Thirteen more stadiums have been dropped from consideration for the U.S. bid to host soccer's World Cup in 2018 and 2022, leaving 32 under consideration.
Failing to make the cut Thursday were Legion Field in Birmingham, Ala.; Paul Brown Stadium in Cincinnati; Ohio Stadium in Columbus; Reynolds Razorback Stadium in Fayetteville, Ark.; Neyland Stadium in Knoxville, Tenn.; the planned Sports City USA venue in Las Vegas; the Hubert H. Humphrey Metrodome and TCF Bank Stadium in Minneapolis; the Superdome in New Orleans; Heinz Field in Pittsburgh; Rice-Eccles Stadium in Salt Lake City; the Alamodome in San Antonio; and Sun Devil Stadium in Tempe, Ariz.
An initial list of 70 stadiums was released in April. Twenty-seven were dropped in June, while Las Vegas and Salt Lake City were added, and the remainder were asked to complete proposals by July 29.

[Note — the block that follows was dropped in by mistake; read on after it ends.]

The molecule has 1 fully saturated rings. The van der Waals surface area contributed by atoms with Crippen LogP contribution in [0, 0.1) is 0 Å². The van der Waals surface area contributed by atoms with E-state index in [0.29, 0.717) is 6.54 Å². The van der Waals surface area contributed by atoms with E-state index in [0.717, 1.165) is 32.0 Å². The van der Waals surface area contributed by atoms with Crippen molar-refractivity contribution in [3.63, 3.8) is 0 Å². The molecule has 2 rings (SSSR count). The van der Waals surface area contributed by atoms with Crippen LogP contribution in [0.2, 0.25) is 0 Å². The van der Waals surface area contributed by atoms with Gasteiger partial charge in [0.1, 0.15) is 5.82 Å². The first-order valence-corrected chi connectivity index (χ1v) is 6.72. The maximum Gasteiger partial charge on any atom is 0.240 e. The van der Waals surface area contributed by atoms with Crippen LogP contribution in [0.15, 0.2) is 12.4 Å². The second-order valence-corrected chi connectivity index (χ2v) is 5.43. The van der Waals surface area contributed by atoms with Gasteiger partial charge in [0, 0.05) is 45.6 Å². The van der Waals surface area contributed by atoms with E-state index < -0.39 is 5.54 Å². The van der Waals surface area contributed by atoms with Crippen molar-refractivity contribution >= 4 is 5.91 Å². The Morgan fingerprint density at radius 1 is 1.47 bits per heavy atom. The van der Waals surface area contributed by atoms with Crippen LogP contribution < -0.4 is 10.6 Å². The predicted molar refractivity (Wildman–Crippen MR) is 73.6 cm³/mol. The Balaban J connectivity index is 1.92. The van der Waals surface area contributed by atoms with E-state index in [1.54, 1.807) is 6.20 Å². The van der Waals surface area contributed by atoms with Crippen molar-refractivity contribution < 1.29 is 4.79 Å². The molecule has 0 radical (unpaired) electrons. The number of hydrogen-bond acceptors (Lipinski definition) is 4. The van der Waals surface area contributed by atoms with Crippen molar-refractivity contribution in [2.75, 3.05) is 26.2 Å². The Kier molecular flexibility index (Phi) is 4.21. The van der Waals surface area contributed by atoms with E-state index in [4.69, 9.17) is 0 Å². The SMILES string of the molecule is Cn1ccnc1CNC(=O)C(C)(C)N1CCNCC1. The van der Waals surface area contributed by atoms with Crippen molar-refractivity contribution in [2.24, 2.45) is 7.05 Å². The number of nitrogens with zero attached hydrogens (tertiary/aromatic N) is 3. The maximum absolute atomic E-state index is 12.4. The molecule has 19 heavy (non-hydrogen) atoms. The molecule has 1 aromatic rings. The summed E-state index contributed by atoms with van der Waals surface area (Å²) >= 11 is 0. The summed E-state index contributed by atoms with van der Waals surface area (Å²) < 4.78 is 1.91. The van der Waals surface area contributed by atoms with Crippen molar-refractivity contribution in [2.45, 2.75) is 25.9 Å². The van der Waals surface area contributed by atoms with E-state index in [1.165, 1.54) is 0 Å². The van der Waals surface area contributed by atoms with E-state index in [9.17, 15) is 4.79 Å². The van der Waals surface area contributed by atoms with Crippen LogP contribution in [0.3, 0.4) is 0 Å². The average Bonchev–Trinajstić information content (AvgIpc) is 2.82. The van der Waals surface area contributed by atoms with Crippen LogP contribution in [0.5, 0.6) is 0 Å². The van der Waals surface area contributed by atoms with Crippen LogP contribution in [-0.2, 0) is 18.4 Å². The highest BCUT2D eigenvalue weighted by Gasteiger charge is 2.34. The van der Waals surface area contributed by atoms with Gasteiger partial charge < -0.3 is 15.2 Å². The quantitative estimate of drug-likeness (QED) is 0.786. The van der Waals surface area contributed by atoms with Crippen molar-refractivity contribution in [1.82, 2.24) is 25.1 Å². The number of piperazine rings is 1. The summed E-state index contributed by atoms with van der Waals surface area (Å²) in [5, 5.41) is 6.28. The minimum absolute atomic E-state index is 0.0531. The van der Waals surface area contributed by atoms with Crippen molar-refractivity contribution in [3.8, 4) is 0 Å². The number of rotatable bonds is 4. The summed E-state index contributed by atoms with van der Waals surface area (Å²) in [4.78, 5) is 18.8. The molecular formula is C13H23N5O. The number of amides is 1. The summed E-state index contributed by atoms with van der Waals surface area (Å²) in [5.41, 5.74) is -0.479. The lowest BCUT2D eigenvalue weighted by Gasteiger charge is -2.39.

U.S. organizers must submit their bid book to FIFA by May, and FIFA's executive committee plans to select the 2018 and 2022 hosts in December 2010. FIFA asked that 12-18 stadiums of 40,000 capacity or higher be submitted with each bid.
Remaining stadiums have an average capacity of nearly 74,000, and eight are 80,000 or more _ the minimum needed for the opener and the final. Other planned venues, such as a stadium for the San Francisco 49ers in Santa Clara, Calif., could be added.
Australia, England, Indonesia, Japan, Mexico, Netherlands-Belgium, Russia, Spain-Portugal have also bid to host both World Cups, and Qatar and South Korea bid for 2022 only.
England and Spain are seen as the leading contenders to host in 2018, while the United States is viewed as a top candidate for 2022.
Nine venues were used when the U.S. hosted in 1994: Chicago; Dallas; East Rutherford, N.J.; Foxborough, Mass; Orlando, Fla.; Pontiac, Mich.; Stanford, Calif.; Washington, D.C.; and Pasadena, Calif., where the final was held. Since then, the tournament has expanded from 24 to 32 nations.
Next year's World Cup will be in South Africa, and the 2014 host is Brazil.